Well I’m not the kind to live in the past
The years run too short and the days too fast
The things you lean on are the things that don’t last
Well it’s just now and then my line gets cast into these time passages
There’s something back here that you left behind
Oh time passages
Buy me a ticket on the last train home tonight
Al Stewart – “Time Passages”
Happy New Year, everyone, even though by the time you read this we are nearing the end of the first quarter of 2022. I am fascinated, puzzled, confused, and befuddled about how fast the days, weeks, and months are zipping by amid all that is happening to alter our sense of perception of time passage! But rather than lament about the “Days of Future Passed” immortalized by the 60’s rock band the Moody Blues, we seem to run to keep up with the moment we’re in now, with just an occasional fond recollection of the “good ol’ days” when the pace of life seemed a bit more sane and tranquil.
This month I’m going to shotgun a lightning round on some topics that have come up in questions to our PIC medical certification staff and update you on some recent news.
BasicMed continues to attract attention from pilots, many of whom are on FAA-granted special issuance authorizations, so I will cover those first. On the CMEC, the Comprehensive Medical Examination Checklist, item 16 in Section 2, the individual information part of the CMEC, you’re asked to provide the date of your last FAA Medical Application. That doesn’t mean the date of your last BasicMed physical exam that is required every 48 months, but the actual date of your most recent application for an FAA-issued medical certificate. If you continue to use BasicMed, the date of your last FAA medical application won’t change until/unless you go back and apply for a new FAA-issued medical someday, then decide to go back to BasicMed after that.
Recall that the CMEC Section 2 is virtually identical to the MedXpress application done online when applying for an actual FAA medical certificate. You will provide the completed Section 2 to the doctor who performs your BasicMed exam, and the doctor will then perform the examination in Section 3. Be sure to keep the exam form handy for two reasons; it’s required under the BasicMed rules, and you will need it two years down the road when you retake the online medical self-assessment course and complete a new certificate form to update the FAA on your eligibility.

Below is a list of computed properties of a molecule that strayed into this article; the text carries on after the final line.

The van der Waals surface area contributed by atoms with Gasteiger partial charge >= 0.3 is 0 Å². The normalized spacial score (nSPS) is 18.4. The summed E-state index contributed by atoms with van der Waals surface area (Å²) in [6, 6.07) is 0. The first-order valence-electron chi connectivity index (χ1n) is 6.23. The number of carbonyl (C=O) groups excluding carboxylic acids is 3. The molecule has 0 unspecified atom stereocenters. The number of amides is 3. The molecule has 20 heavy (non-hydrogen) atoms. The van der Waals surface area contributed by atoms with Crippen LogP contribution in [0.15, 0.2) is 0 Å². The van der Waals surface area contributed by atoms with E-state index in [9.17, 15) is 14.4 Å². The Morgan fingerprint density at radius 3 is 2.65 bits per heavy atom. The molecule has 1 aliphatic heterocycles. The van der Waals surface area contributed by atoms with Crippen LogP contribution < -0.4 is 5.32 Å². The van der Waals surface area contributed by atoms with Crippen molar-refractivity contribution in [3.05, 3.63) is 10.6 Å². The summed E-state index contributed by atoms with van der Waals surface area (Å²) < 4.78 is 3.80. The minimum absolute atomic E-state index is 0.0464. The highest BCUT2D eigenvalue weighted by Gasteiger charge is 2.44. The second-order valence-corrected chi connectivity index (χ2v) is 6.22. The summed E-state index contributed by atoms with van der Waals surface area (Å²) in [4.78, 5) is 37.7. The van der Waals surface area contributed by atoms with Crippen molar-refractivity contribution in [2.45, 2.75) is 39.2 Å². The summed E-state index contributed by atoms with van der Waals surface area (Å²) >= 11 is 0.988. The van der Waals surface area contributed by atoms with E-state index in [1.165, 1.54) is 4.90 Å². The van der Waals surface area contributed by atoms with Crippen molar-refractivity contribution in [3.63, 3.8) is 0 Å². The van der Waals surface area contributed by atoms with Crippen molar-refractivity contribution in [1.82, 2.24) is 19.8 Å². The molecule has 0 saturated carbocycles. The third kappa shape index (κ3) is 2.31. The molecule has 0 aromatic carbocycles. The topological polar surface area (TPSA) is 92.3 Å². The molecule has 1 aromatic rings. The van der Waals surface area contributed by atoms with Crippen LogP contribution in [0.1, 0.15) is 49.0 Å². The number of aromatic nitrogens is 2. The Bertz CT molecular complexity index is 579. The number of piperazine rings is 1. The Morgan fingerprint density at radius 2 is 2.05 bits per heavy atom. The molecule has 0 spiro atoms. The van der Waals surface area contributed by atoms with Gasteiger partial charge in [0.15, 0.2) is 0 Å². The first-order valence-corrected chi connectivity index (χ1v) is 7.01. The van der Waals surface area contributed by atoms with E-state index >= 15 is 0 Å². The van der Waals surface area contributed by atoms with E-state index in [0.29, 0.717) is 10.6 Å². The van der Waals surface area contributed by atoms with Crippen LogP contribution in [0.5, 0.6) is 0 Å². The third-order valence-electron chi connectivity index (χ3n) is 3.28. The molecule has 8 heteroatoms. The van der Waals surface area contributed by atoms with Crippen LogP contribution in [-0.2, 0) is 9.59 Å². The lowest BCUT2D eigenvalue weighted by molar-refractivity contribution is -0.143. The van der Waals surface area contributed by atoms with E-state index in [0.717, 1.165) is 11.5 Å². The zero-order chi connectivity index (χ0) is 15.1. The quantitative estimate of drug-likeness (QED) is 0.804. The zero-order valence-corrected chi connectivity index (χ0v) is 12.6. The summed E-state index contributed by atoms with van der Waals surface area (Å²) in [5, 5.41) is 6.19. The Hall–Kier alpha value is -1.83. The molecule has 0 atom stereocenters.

The CMEC exam date and the self-assessment course dates are independent of one another. The exam is valid for 48 months to the day, while the course is valid for 24 calendar months (to the end of the month). Because those dates are not really tied together, it’s a good idea to do both the physical exam and the course in the same month. That way you just have to remember the years each is renewed rather than the month and the year. Most users of the AOPA course will opt in to receive an email reminder in the month your renewal is coming. You can do that at the very end of the renewal process.
As far as when you want to renew, you can retake the course and/or the physical exam as often as you want. Some pilots have an annual physical and ask their physicians to sign the form each year. That’s more a “belt and suspenders” approach, but it’s fine to do that.